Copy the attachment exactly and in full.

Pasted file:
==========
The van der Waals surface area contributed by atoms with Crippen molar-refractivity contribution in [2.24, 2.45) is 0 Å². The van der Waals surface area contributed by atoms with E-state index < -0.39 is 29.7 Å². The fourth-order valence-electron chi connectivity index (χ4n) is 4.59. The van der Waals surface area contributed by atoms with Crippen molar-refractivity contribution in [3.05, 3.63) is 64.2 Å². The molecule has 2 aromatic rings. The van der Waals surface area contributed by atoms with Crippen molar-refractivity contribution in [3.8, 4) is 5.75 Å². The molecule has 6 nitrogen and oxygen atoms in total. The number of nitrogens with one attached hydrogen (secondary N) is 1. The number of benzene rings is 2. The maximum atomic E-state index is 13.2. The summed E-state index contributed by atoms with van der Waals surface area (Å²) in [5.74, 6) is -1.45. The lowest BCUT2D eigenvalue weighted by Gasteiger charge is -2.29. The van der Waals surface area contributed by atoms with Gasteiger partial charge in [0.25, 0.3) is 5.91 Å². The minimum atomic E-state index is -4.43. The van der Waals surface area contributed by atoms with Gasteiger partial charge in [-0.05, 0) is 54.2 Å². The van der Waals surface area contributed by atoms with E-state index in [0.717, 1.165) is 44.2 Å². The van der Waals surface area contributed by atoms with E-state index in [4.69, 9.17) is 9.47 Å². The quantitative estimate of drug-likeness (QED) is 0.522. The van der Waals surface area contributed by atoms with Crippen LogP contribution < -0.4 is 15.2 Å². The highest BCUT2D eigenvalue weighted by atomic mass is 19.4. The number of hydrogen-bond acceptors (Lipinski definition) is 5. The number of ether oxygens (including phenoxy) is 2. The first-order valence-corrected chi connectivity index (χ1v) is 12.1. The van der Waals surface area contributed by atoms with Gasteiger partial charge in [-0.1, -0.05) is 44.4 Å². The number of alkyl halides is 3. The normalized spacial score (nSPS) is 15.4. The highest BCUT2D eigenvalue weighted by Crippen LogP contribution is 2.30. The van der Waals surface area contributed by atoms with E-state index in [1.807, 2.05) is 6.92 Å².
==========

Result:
The van der Waals surface area contributed by atoms with Crippen molar-refractivity contribution in [2.24, 2.45) is 0 Å². The van der Waals surface area contributed by atoms with E-state index < -0.39 is 29.7 Å². The fourth-order valence-electron chi connectivity index (χ4n) is 4.59. The van der Waals surface area contributed by atoms with Crippen molar-refractivity contribution in [3.05, 3.63) is 64.2 Å². The molecule has 2 aromatic rings. The van der Waals surface area contributed by atoms with Crippen molar-refractivity contribution in [3.8, 4) is 5.75 Å². The molecule has 6 nitrogen and oxygen atoms in total. The number of nitrogens with one attached hydrogen (secondary N) is 1. The number of benzene rings is 2. The maximum atomic E-state index is 13.2. The summed E-state index contributed by atoms with van der Waals surface area (Å²) in [5.74, 6) is -1.45. The lowest BCUT2D eigenvalue weighted by Gasteiger charge is -2.29. The van der Waals surface area contributed by atoms with Gasteiger partial charge in [0.25, 0.3) is 5.91 Å². The minimum atomic E-state index is -4.43. The van der Waals surface area contributed by atoms with Gasteiger partial charge in [-0.05, 0) is 54.2 Å². The van der Waals surface area contributed by atoms with E-state index in [0.717, 1.165) is 44.2 Å². The van der Waals surface area contributed by atoms with E-state index in [4.69, 9.17) is 9.47 Å². The quantitative estimate of drug-likeness (QED) is 0.522. The van der Waals surface area contributed by atoms with Crippen LogP contribution < -0.4 is 15.2 Å². The highest BCUT2D eigenvalue weighted by atomic mass is 19.4. The number of hydrogen-bond acceptors (Lipinski definition) is 5. The number of ether oxygens (including phenoxy) is 2. The first-order valence-corrected chi connectivity index (χ1v) is 12.1. The van der Waals surface area contributed by atoms with Gasteiger partial charge in [-0.1, -0.05) is 44.4 Å². The number of alkyl halides is 3. The normalized spacial score (nSPS) is 15.4. The highest BCUT2D eigenvalue weighted by Crippen LogP contribution is 2.30. The van der Waals surface area contributed by atoms with E-state index in [1.807, 2.05) is 6.92 Å².